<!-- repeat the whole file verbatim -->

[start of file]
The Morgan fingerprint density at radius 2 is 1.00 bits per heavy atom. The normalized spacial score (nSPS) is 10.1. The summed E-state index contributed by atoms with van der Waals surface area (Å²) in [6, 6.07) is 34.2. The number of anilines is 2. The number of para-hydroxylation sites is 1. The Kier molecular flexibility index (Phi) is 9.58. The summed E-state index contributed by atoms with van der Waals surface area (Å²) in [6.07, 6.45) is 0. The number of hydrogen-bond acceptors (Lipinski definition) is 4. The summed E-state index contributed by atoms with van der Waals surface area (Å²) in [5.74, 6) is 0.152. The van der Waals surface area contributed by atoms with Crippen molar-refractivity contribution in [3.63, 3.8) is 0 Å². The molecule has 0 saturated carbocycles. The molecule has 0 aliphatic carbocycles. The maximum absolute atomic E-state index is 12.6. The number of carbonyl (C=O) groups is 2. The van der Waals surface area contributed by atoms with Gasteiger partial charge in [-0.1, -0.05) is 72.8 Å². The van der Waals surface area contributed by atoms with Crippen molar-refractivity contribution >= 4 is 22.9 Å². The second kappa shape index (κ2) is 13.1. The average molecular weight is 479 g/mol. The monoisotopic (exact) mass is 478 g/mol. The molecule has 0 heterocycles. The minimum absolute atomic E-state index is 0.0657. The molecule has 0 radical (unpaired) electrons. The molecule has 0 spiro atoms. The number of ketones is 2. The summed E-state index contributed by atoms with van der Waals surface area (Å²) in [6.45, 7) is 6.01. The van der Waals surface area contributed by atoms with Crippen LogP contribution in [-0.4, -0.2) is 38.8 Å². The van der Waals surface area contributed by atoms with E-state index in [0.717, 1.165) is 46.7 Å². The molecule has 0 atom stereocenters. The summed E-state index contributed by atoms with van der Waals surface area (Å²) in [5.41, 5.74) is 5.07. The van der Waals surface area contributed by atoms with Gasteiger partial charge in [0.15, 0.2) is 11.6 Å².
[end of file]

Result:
The Morgan fingerprint density at radius 2 is 1.00 bits per heavy atom. The normalized spacial score (nSPS) is 10.1. The summed E-state index contributed by atoms with van der Waals surface area (Å²) in [6, 6.07) is 34.2. The number of anilines is 2. The number of para-hydroxylation sites is 1. The Kier molecular flexibility index (Phi) is 9.58. The summed E-state index contributed by atoms with van der Waals surface area (Å²) in [6.07, 6.45) is 0. The number of hydrogen-bond acceptors (Lipinski definition) is 4. The summed E-state index contributed by atoms with van der Waals surface area (Å²) in [5.74, 6) is 0.152. The van der Waals surface area contributed by atoms with Crippen molar-refractivity contribution in [3.63, 3.8) is 0 Å². The molecule has 0 saturated carbocycles. The molecule has 0 aliphatic carbocycles. The maximum absolute atomic E-state index is 12.6. The number of carbonyl (C=O) groups is 2. The van der Waals surface area contributed by atoms with Gasteiger partial charge in [-0.1, -0.05) is 72.8 Å². The van der Waals surface area contributed by atoms with Crippen molar-refractivity contribution >= 4 is 22.9 Å². The second kappa shape index (κ2) is 13.1. The average molecular weight is 479 g/mol. The monoisotopic (exact) mass is 478 g/mol. The molecule has 0 heterocycles. The minimum absolute atomic E-state index is 0.0657. The molecule has 0 radical (unpaired) electrons. The molecule has 0 spiro atoms. The number of ketones is 2. The summed E-state index contributed by atoms with van der Waals surface area (Å²) in [6.45, 7) is 6.01. The van der Waals surface area contributed by atoms with Crippen LogP contribution in [-0.4, -0.2) is 38.8 Å². The van der Waals surface area contributed by atoms with E-state index in [0.717, 1.165) is 46.7 Å². The molecule has 0 atom stereocenters. The summed E-state index contributed by atoms with van der Waals surface area (Å²) in [5.41, 5.74) is 5.07. The van der Waals surface area contributed by atoms with Gasteiger partial charge in [0.15, 0.2) is 11.6 Å².